I have said many times I am going to revive and rejuvenate this blog, so I won’t make promises to anyone other than myself. I am aiming to rebuild my blogging.  Today was a start, I hope to build upon it from here. IMG_8931

What does it mean to be consistent?



Last week I found myself swept up in excitement with an incredible group of people who shared their thoughts a


fter running via a short twitter video.  It was called a #runandrant. I found the concept to be really exciting as it coupled three things I like but don’t do as often as I would like; video, over thinking, and running. (Ok the 2nd one I do all the time.) 

We talk about consistency often.  I had plenty of time to think about it on my long slow 5k leg of what was a joint effort marathon filled with great reflections.  So many times people refer to consistency as being the same every day, offering the same level every day, doing the same things every day.  People know what to expect from you when you are the same each day.  But, are we ever really the same each day? Reality is way messier than that.  Each day brings new challenges. Yes, most mornings I get up and do many of the same activities every day, but that is not what makes for real consistency.  Some days I wake up with plenty of energy, others I am a zombie, slogging through the routine.  

As I trudged on, one foot after another, I realized something.  Being consistent isn’t about somehow being the same every day.  Holding yourself to that standard is unrealistic and unnatural. It is alsolikely to be bad for your health both mentally and emotionally.  Being consistent isn’t about your routine either.  Anyone can follow a list of steps, it’s so easy a robot can do it.  As I drove onward, holding pace, putting one foot out in front of the next, I realized, consistency is about keeping on.  

I haven’t been running regularly since December of last year. So, running a 5k was doable, but also painful at times. Other times the sun shined on my face or the breeze blewperfectly and I felt amazing.  I could have easily stopped. There wasn’t anyone watching me. I could have ran less. No one would have known. Yet I kept going.  Consistency is about continuing to try despite the lows.  It is about not getting too distracted by the highs. We will all have life moments that swing heavily to one side or the other. For me, being consistent is about moving forward, taking the next step (either literally or metaphorically) and working toward small goals.  Those small goals, those slow steps, add up over time.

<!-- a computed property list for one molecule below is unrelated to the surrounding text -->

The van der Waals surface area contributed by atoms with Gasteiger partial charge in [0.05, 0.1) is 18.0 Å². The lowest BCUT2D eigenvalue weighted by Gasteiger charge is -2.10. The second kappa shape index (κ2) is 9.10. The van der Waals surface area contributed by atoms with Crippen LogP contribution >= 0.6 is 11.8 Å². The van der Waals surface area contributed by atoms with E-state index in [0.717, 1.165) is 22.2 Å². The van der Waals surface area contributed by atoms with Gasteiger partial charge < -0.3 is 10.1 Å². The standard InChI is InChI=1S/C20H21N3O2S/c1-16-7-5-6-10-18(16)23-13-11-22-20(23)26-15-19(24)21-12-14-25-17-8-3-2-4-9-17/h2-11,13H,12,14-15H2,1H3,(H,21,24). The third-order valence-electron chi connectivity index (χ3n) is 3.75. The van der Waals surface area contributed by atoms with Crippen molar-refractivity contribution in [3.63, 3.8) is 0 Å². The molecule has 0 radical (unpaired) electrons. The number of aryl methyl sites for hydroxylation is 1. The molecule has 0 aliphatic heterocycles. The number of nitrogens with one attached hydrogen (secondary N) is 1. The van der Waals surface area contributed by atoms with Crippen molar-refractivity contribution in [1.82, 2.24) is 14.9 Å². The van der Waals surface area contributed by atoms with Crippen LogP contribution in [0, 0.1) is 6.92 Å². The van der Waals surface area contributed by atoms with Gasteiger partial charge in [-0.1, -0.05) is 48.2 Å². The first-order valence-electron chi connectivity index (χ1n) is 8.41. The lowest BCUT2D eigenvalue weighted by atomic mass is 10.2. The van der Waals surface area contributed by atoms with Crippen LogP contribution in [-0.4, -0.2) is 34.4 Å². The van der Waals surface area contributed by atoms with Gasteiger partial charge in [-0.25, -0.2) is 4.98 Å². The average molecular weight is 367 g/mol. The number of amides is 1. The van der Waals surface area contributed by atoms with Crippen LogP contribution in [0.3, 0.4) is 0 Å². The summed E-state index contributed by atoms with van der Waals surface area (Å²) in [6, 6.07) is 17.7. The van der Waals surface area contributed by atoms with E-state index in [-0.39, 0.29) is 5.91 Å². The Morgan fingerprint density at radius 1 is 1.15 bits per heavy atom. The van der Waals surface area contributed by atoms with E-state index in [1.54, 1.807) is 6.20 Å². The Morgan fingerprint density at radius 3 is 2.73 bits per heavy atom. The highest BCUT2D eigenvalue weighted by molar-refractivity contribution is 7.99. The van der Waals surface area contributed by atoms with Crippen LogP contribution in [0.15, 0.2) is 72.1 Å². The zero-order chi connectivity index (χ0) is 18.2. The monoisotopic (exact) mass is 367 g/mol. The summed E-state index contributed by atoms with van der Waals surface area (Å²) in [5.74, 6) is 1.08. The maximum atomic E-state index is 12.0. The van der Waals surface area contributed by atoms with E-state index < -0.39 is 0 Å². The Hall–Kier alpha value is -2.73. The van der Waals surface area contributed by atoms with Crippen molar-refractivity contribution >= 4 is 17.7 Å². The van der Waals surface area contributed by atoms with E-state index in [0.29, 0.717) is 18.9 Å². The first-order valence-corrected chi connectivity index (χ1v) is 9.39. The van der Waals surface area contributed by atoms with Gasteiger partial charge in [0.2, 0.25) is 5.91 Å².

The Endgame (I promise there’s no spoilers!)

Last night I went to the premiere night of Avengers Endgame. Despite my love for this film and the Marvel Comic Universe, that isn’t what we are going to talk about.

Besides the ending of an incredible saga I left the theater with an all together amazing feeling. That feeling came from the communal experience with hundreds of other fans. Moments when fans cheered, laughed, cried, and gasped together. Part of the incredible experience was sharing it with the other people, despite being complete strangers.

Communal experience is powerful. I’ve seen it during some of our full school assemblies and group celebrations. I wonder how we could leverage those celebrations and communal experience to build our culture? Going to opening night of Endgame left me with many thoughts, but I couldn’t help thinking about the value and power of communal experiences. We should value them more and do more to intentionally create them in our schools.

Rumii: Transforming Presentations, Learning, and Anxiety in my Classroom!

Every year I’ve been in Middle School I’ve taught presentations. I teach them how to create visually engaging slides, how to tell a story through those slides, and how to weave in their content. I do this in part because I have seen just how bad presentations can get, and I have seen just how important communication can be for creating opportunities.

Every year we do this, and every year more than half of my students do the same thing. Their eyes widen, they shrink in their seats just a bit, and they look flushed. Most Middle School kids hate talking in front of a crowd. I have tried to mitigate this with a variety of strategies, with some success. I often have students come in during lunch and during their homeroom time and present privately. This is ok but is extremely time-consuming. I’ve also done group presentations, but they tend to just be dominated by one person. Finally, however, I’ve found something different, something awesome.

I’ve been learning with and experimenting with VR in the classroom for the past several years. This school year I learned about a VR meeting platform called Rumii. (Disclaimer: at the time of writing this I have not received anything free from Rumii or Doghead Simulations. I choose to share this experience because it was incredible for me and my kids.)